New Report: North Carolina Economy and Child Care Industry Inextricably Linked

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For Immediate Release

Media Contact: 

Lindsay K. Saunders, NC Early Childhood Foundation

(919) 895-3290 x 701

Child care availability is a key challenge contributing to the divergent economic futures for NC families.

Raleigh, NC – The North Carolina Early Childhood Foundation (NCECF) released results today from a statewide survey on how families are navigating child care and work before and during COVID-19 and implications for future attainment success.

While COVID-19 has impacted all North Carolinians, the impacts are felt differently based on one’s social and economic standing. North Carolina’s continued economic recovery from COVID-19 will require sustained attention to regional variations in child care availability and access to ensure robust workforce participation and educational attainment, especially among families with low socioeconomic status (SES), and working women in low SES households. 

“The heavy burden that U.S. society places on single mothers to manage their family, work responsibilities and more, can greatly impact these parents’ lives and the foundation of their children’s lives,” said NCECF Executive Director Muffy Grant. “This report reveals that low SES single mothers are leaving post secondary education, due to the lack of accessible and affordable child care. The results may very well have a negative impact on our state’s myFutureNC attainment goal.”

It is expected that due to differential economic and social conditions across the state, the impact and hence recovery from COVID-19 may vary; however, there is a need to ensure that vulnerable regions with structural inequities (e.g., poverty, housing, transportation) must be addressed and prioritized.

Findings include that:

  • Continued economic recovery from COVID-19 will require sustained attention to child care affordability and availability for families, especially for mothers in low socioeconomic status households who have children under the age of three. 

  • Women constitute the majority of part-time, low-wage workers for many NC communities and disproportionately serve as the primary caregiver in the home.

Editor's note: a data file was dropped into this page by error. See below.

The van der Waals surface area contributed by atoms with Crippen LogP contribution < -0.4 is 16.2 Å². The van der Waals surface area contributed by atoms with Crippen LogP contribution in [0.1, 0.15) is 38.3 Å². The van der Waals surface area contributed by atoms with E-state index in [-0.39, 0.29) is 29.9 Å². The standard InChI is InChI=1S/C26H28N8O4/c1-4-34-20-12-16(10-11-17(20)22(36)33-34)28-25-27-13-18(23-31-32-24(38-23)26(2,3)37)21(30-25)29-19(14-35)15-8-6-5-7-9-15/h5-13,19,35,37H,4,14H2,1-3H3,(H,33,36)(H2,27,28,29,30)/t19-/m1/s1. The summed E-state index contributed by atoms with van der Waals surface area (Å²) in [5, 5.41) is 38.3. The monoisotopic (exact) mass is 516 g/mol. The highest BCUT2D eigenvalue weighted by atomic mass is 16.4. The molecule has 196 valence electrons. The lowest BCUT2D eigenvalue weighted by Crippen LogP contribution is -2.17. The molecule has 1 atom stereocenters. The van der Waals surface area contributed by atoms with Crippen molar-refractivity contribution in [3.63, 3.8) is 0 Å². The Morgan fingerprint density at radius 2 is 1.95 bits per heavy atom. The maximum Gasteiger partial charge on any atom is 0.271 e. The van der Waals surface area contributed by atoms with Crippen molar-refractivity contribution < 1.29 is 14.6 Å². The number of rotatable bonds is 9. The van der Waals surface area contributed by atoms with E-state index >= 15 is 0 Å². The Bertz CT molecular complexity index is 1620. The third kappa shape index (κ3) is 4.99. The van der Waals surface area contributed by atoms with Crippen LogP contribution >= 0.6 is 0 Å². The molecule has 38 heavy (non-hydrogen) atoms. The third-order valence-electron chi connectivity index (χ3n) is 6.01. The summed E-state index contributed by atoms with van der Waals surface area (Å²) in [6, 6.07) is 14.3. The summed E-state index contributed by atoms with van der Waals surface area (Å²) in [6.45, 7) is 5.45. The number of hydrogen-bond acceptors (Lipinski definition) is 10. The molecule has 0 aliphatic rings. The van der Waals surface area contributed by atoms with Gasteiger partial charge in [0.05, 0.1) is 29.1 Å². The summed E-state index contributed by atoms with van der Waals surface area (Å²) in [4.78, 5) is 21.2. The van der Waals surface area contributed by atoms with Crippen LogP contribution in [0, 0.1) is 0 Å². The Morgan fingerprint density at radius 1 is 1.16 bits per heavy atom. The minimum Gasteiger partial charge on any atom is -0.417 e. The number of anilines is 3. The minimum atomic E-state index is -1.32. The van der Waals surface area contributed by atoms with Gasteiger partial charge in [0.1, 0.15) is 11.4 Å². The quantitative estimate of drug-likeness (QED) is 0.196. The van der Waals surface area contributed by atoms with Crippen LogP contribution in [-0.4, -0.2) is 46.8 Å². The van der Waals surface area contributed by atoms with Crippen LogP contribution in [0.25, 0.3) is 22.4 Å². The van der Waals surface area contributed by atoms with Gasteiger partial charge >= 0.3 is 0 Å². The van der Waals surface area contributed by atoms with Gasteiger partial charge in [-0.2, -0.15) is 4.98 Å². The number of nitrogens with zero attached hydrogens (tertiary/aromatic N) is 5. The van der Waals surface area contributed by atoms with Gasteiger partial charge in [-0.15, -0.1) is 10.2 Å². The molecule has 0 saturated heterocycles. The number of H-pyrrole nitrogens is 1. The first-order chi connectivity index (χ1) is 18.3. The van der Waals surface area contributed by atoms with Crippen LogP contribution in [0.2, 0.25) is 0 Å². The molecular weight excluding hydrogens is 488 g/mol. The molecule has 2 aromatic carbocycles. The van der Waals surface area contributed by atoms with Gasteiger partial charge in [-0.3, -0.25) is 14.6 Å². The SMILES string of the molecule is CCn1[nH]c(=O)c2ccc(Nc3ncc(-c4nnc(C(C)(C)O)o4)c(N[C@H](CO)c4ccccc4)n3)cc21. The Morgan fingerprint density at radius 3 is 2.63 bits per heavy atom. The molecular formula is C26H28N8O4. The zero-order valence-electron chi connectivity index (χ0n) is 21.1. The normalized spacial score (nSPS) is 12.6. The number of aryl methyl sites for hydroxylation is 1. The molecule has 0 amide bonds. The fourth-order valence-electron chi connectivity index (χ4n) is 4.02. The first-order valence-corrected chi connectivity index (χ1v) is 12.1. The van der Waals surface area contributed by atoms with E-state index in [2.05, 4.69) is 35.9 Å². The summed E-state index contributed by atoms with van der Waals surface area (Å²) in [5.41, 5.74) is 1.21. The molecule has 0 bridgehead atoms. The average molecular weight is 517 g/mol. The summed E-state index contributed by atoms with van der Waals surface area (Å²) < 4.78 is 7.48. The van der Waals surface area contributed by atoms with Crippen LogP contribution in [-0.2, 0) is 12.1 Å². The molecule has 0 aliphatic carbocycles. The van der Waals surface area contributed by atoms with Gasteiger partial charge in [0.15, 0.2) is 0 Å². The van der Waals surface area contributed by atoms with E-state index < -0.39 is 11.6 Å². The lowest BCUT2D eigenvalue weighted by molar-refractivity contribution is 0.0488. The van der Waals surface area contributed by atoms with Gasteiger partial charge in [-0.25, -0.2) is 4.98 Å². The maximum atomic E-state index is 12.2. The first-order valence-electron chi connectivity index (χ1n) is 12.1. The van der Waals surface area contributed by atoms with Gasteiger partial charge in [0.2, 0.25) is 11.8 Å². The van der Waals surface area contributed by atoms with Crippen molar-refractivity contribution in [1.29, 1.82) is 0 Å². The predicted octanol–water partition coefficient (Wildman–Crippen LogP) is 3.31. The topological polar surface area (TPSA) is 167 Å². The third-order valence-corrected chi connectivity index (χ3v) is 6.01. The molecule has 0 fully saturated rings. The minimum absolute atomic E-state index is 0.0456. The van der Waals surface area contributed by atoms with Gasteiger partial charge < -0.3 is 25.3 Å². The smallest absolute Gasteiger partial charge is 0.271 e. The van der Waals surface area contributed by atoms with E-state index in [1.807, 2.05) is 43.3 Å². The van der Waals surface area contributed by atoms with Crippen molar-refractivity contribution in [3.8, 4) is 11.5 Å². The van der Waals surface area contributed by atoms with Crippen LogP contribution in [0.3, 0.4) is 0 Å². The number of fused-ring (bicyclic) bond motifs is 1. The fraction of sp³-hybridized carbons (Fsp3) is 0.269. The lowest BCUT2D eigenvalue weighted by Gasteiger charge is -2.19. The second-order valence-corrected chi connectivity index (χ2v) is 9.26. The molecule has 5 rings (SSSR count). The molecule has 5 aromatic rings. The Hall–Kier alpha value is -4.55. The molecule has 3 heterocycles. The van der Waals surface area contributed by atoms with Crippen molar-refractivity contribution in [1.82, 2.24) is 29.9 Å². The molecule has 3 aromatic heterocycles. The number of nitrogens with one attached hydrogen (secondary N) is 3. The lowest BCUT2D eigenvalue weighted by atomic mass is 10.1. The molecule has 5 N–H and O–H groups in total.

• In NC, child care enrollment was reduced by 40% across the state due to the pandemic, despite only 2% of open providers closing. Moreover, approximately 21% of NC child care providers were flagged as being at risk of closing by the end of 2021. 

  • Approximately, 400,000 working parents across NC are assumed to be constrained by child care needs, given that there are an estimated 610,000 children, aged 0-5 years. For example, on average, families in North Carolina pay nearly 41% more for child care than for rent, and families with one infant and one toddler spend one third of their income on child care.

  • Families with children, ages 3-5 years old, were likely to have subsidized child care (~40%) compared to families of infants of toddlers (~20%).

  • Availability of child care was inconsistent across the state, with more than half of families, with children, in NC living in areas designated as “child care deserts,” with less than one slot for every three children aged 0-5 years.

  • While the majority of parents reported that centers make up the majority of programs their children attended, regardless of residence in the eight prosperity zones reviewed, the percent of children in home care across the state varied. 

Regional differences aside, there is a need to ensure a robust child care system that is available and accessible to meet the diversity of families’ needs, especially for parents of infants and toddlers. Furthermore, this report highlights the role of employers to ensure families with young children have employer-sponsored benefits, such as flexible working hours and in many cases predictable schedules, on-site child care, flexible spending account, and encouragement for families to use available benefits (e.g., paid family leave, emergency leave, child care referral service).

“Our survey analysis spotlights the inextricably linked relationship between child care and COVID economic recovery,” said Dr. Iheoma U. Iruka, Research Professor in the UNC Department of Public Policy and Fellow at the Frank Porter Graham Child Development Institute. “It pinpoints priorities: to provide affordable and accessible child care to families with low SES, and working women in low SES households. If we want to close the opportunity gap for working families, here’s the place to start.”

NCECF’s parent survey data will be considered, along with other research and policy analysis, as part of statewide conversations among early childhood experts, child care providers, policymakers, business and community leaders, and parents. The team will partner with stakeholders to suggest a data-driven path forward to solve North Carolina’s child care crisis.

To learn more, reach out to Lindsay K. Saunders, read the full report or view and download an overview one-pager focused on: (1) the future of North Carolina’s economy, (2) uneven recovery across NC prosperity zones, or (3) barriers to educational attainment & career success.

As the state’s only organization focused exclusively on children from birth through age eight, the North Carolina Early Childhood Foundation works to promote understanding, spearhead collaboration and advance policies to ensure each North Carolina child is on track for lifelong success by the end of third grade. Learn more online at